While standing in a darkened room filled with loud, abrupt noises, Dr. Shelley Peacock watched as a group of 20 health-care workers tried to complete tasks such as brushing their teeth or writing a letter. Some wore thick goggles and gloves, while others had braces on their limbs restricting their joints.
“Even though I wasn’t participating, it affected me,” says Peacock. “I remember feeling inundated with the noise and the banging and the chaos of it all. That’s what it’s like every day for people with dementia – it’s not just the loss of memory, and sometimes we don’t realize that.”
The exercise took place in Edinburgh in 2019 as part of the Scottish National Dementia Champions Programme, which educates health-care professionals and family care partners on how to care, advocate and act as champions for those living with dementia. Peacock, who is a researcher at the University of Saskatchewan’s College of Nursing, is adapting the program for Canada.
Now in its 10th year, the Scottish program has trained more than 1,000 health-care professionals across the country. Over the course of six months, groups of 20 people take part in five days of training, which includes lectures, take-home assignments and hands-on exercises. People living with dementia and family care partners act as peer-educators. In 2018, the program was named one of the UK’s 100 best breakthroughs for its impact on people’s everyday lives.
Since 2019, Peacock has been working with colleagues from the University of the West of Scotland to adjust the program to meet Canada’s unique needs and challenges.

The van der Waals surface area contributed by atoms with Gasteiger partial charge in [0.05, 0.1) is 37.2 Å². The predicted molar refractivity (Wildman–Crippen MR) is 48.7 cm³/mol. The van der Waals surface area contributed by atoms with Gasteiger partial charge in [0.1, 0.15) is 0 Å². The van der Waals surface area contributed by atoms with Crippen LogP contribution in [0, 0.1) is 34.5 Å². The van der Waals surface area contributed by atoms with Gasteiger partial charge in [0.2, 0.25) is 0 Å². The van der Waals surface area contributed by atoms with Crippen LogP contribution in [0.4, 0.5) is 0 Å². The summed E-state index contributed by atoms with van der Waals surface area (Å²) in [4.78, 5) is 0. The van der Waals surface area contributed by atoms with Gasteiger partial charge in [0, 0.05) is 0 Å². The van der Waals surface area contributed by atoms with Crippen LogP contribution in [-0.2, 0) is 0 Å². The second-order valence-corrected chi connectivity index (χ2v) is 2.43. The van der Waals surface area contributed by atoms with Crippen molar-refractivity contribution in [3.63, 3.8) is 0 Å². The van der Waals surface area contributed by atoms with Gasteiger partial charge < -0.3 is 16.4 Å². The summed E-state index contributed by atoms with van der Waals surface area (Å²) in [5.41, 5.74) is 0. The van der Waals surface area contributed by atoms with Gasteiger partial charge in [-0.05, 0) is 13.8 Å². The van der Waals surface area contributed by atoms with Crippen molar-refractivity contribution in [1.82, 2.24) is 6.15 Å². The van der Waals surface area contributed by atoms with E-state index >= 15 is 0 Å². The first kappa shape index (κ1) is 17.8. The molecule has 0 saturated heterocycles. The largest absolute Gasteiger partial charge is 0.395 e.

This past February, Peacock and her team hosted a series of meetings over two days in Saskatoon for researchers and health-care professionals, as well as people living with dementia and care partners, to brainstorm ways to implement the project in the Canadian context. The sessions were made possible thanks to a $20,000 grant from the Canadian Institutes for Health Research (CIHR)
“It’s fundamental that people with dementia and their family caregivers are educators as well,” she says. “The experts are actually people with dementia and carers.”
Canada’s size and differing health-care systems between provinces and territories all play a part in adapting the program. But Peacock and her team are working to find “creative ways” to ensure it goes coast-to-coast.
The Canadian program will also focus more on acute care where training is most needed. Research shows that people with dementia who are older than 65 have an average of four other diseases.Consequently, they’re more likely to require acute care services where not everyone they interact with is educated about dementia care. By training health-care professionals to be conscious of the disease, they can avoid complications that could arise in hospital.
The program is still in the planning stage, and Peacock and her research team are finalizing the information gathered in meetings. After more consultations, she hopes to gather further funding from CIHR to pilot the program in spring 2022.
“We need to do a better job of making hospitals or acute care settings safer for people with dementia,” says Peacock. “And one way to do that is to change practice.” [ ]